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What is it that is so fascinating about fire? I’m not talking arson, just a nice, reasonable fire.

On my back patio, I have a fire pit. It’s a big metal bowl on four legs, in which one can build a fire (hence the “fire” part, not really sure about the “pit”). It also has a nice metal screen you can put over the top and allow the heat out but—hopefully—keep the hot ashes in.

I like to fill it up with wood, stuff a couple newspapers in the cracks, and set fire to it. [I also put in a “Fire Starter ®” log. Not sure why. At the end of the fire, there’s this block of goo at the bottom of the pit that would be unidentified if not for the fact that I know that’s where I put the “Fire Starter ™ log and is the only thing that didn’t burn.]

Why is it that’s so fascinating about staring into a fire? I have no idea.

This is especially true of guys. Maybe because of the destructive force. Maybe because just about everything is eventually susceptible to fire. Ask any little boy the number of things he has found that will burn and he can give you a long and frightening list. I’m a little boy at heart, though I’ve outgrown the desire to see how long it takes a can of Right Guard ® to become a dangerous weapon when heated. So I light my fires and watch it carefully while burning bits of twig and bark and old newspapers.

And, truthfully, I don’t just stare endlessly into it. But I do look at it a lot. Watching the flames lick at the wood, seeing the various colors of fire … it’s a fun show that costs almost nothing so long as you don’t burn your house down in the process, which is probably a serious bummer.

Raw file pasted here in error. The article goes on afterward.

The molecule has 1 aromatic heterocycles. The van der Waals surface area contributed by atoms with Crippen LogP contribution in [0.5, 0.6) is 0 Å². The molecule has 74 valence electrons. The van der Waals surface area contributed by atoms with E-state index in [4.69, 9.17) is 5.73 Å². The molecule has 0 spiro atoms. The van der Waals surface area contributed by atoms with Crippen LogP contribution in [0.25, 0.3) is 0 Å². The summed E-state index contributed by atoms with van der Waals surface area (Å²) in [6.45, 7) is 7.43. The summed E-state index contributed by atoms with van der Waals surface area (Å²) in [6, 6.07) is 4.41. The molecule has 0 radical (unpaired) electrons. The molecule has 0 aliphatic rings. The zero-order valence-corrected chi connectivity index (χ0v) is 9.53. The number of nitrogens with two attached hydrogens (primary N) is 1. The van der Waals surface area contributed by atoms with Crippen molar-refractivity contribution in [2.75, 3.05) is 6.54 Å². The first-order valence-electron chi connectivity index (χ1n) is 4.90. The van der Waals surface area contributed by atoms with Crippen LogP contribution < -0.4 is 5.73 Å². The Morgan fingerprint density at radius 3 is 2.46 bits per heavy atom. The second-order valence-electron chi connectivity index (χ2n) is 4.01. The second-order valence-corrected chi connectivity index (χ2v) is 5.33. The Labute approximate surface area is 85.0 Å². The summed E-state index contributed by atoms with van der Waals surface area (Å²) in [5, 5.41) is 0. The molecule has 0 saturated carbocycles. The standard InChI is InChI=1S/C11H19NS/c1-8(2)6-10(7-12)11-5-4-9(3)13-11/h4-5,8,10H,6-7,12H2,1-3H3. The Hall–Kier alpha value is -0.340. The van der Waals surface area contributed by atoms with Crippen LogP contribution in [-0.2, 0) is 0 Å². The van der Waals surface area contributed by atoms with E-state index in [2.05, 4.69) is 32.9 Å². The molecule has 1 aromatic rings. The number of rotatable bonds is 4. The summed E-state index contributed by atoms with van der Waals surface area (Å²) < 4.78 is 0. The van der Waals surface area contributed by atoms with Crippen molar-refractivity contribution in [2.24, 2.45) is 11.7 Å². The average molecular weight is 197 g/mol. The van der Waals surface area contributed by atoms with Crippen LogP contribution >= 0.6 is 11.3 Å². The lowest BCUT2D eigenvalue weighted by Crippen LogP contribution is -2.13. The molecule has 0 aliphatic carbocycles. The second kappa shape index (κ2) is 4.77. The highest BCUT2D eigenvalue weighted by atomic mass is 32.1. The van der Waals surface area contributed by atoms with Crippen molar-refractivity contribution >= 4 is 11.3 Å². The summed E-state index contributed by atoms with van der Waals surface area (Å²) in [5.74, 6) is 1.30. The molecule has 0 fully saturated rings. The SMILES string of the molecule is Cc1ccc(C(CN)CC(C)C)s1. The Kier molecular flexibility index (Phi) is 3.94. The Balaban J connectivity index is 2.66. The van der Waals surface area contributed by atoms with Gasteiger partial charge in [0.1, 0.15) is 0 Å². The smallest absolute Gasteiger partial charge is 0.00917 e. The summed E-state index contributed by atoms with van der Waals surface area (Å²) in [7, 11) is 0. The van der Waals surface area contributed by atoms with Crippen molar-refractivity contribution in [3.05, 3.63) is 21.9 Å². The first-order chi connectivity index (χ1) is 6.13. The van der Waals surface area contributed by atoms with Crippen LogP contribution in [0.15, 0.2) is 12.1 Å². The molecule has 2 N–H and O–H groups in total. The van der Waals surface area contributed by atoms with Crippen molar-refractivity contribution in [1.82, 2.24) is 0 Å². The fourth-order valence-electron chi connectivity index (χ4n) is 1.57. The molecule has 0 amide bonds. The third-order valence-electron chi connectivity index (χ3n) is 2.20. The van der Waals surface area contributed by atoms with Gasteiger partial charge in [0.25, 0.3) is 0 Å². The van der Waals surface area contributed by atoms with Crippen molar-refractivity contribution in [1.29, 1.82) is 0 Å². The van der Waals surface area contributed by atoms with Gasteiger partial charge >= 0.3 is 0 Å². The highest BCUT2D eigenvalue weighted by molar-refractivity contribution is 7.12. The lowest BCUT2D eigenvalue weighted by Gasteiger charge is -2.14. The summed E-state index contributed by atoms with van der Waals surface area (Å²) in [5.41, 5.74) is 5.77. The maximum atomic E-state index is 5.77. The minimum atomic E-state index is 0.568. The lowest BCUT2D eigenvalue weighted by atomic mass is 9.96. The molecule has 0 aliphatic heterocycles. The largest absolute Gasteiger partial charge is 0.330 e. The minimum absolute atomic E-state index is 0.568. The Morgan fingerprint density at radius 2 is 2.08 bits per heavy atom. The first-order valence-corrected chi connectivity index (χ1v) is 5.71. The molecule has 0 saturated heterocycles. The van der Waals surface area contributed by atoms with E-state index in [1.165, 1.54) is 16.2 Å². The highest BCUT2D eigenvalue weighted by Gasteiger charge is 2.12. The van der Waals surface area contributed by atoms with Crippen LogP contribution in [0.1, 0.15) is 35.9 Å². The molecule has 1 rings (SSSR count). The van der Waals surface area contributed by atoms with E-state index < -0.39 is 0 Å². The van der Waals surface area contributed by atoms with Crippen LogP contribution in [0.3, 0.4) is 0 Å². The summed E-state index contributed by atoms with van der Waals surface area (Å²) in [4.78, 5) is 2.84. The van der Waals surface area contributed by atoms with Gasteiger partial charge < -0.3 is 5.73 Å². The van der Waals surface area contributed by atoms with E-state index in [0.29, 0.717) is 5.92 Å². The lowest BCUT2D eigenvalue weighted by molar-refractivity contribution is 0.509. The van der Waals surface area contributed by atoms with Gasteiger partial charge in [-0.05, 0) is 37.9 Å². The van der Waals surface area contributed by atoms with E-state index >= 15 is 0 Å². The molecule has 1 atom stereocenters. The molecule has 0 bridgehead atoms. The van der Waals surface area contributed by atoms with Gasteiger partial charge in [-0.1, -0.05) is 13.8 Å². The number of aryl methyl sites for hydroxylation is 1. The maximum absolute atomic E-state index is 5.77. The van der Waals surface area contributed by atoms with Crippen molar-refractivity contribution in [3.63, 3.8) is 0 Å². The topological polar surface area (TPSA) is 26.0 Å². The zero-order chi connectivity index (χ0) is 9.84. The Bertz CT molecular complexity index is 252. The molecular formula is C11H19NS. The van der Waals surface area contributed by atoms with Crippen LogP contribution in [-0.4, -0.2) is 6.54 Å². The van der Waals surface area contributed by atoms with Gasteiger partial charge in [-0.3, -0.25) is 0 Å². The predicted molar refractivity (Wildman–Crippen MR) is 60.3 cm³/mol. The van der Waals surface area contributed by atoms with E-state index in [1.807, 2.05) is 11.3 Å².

One of the things I like about a fire is that it draws people. Not only are the neighbors likely to look over the fence and make a friendly comment (like, “What the %$#@ are you burning?!?!”), my family will—sooner or later—come out onto the back patio and join me. There, we’ll talk about our day and tell jokes and, generally, have a better conversation than we’re likely to have in any other setting.

There are also foods that taste better over or around a fire like that. A hotdog cooked on a skewer, some S’Mores, a really cold drink that sends ice down your throat while you feel the heat of the fire on your hands. What I really like to have while at a fire is a product that I can’t seem to get to work: Jiffy-Pop Popcorn ©. It just seems to be beyond my skill level to get the foil top to puff up before the cardboard sides burst into open flames. The end result is a pan of blackened popcorn (that’s still more flammable than the Fire Starter log) with a few kernels on top that are actually edible. Those on top are always good, but the whole process seems a little wasteful, at least as carried out by my family. We keep trying, though!

And then the family drifts back inside and I’m left in the twilight with my bottle of Dr Pepper and a dwindling fire. I love that moment when the coals are red and gray, giving off no smoke but lots of heat, and every little breath of wind makes the red brighten for just a moment. It’s at that moment that I start getting ideas, for cartoons and books and even articles like this.

Time to go light the fire.